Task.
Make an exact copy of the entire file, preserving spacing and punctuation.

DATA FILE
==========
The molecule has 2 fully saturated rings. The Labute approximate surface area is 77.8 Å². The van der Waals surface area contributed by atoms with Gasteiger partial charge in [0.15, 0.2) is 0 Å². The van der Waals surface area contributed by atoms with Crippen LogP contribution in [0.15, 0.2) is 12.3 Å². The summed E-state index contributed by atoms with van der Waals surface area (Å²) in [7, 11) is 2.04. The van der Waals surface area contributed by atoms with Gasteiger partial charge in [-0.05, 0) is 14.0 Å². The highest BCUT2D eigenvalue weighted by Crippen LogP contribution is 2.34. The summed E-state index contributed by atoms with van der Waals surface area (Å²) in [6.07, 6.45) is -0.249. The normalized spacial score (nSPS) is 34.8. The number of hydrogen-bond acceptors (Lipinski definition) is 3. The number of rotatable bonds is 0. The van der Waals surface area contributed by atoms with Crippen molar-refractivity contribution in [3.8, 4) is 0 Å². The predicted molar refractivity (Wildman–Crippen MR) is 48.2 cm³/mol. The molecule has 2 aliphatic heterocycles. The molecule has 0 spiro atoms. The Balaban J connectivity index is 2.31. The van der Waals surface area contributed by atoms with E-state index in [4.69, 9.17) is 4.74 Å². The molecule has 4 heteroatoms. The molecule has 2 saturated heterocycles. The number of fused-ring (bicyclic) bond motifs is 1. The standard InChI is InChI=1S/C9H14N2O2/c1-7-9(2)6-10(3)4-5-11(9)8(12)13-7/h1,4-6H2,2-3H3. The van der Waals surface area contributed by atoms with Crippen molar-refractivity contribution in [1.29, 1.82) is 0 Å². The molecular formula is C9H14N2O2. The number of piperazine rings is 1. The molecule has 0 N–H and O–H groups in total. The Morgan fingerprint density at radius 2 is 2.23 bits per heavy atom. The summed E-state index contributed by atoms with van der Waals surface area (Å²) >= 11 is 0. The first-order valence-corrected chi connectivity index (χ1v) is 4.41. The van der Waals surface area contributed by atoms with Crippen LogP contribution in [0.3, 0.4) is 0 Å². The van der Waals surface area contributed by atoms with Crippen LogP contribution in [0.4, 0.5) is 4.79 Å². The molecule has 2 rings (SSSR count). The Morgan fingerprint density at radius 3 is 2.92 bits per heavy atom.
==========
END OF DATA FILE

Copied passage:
The molecule has 2 fully saturated rings. The Labute approximate surface area is 77.8 Å². The van der Waals surface area contributed by atoms with Gasteiger partial charge in [0.15, 0.2) is 0 Å². The van der Waals surface area contributed by atoms with Crippen LogP contribution in [0.15, 0.2) is 12.3 Å². The summed E-state index contributed by atoms with van der Waals surface area (Å²) in [7, 11) is 2.04. The van der Waals surface area contributed by atoms with Gasteiger partial charge in [-0.05, 0) is 14.0 Å². The highest BCUT2D eigenvalue weighted by Crippen LogP contribution is 2.34. The summed E-state index contributed by atoms with van der Waals surface area (Å²) in [6.07, 6.45) is -0.249. The normalized spacial score (nSPS) is 34.8. The number of hydrogen-bond acceptors (Lipinski definition) is 3. The number of rotatable bonds is 0. The van der Waals surface area contributed by atoms with Crippen molar-refractivity contribution in [3.8, 4) is 0 Å². The predicted molar refractivity (Wildman–Crippen MR) is 48.2 cm³/mol. The molecule has 2 aliphatic heterocycles. The molecule has 0 spiro atoms. The Balaban J connectivity index is 2.31. The van der Waals surface area contributed by atoms with E-state index in [4.69, 9.17) is 4.74 Å². The molecule has 4 heteroatoms. The molecule has 2 saturated heterocycles. The number of fused-ring (bicyclic) bond motifs is 1. The standard InChI is InChI=1S/C9H14N2O2/c1-7-9(2)6-10(3)4-5-11(9)8(12)13-7/h1,4-6H2,2-3H3. The van der Waals surface area contributed by atoms with Crippen molar-refractivity contribution in [1.29, 1.82) is 0 Å². The molecular formula is C9H14N2O2. The number of piperazine rings is 1. The molecule has 0 N–H and O–H groups in total. The Morgan fingerprint density at radius 2 is 2.23 bits per heavy atom. The summed E-state index contributed by atoms with van der Waals surface area (Å²) >= 11 is 0. The first-order valence-corrected chi connectivity index (χ1v) is 4.41. The van der Waals surface area contributed by atoms with Crippen LogP contribution in [0.3, 0.4) is 0 Å². The van der Waals surface area contributed by atoms with Crippen LogP contribution in [0.4, 0.5) is 4.79 Å². The molecule has 2 rings (SSSR count). The Morgan fingerprint density at radius 3 is 2.92 bits per heavy atom.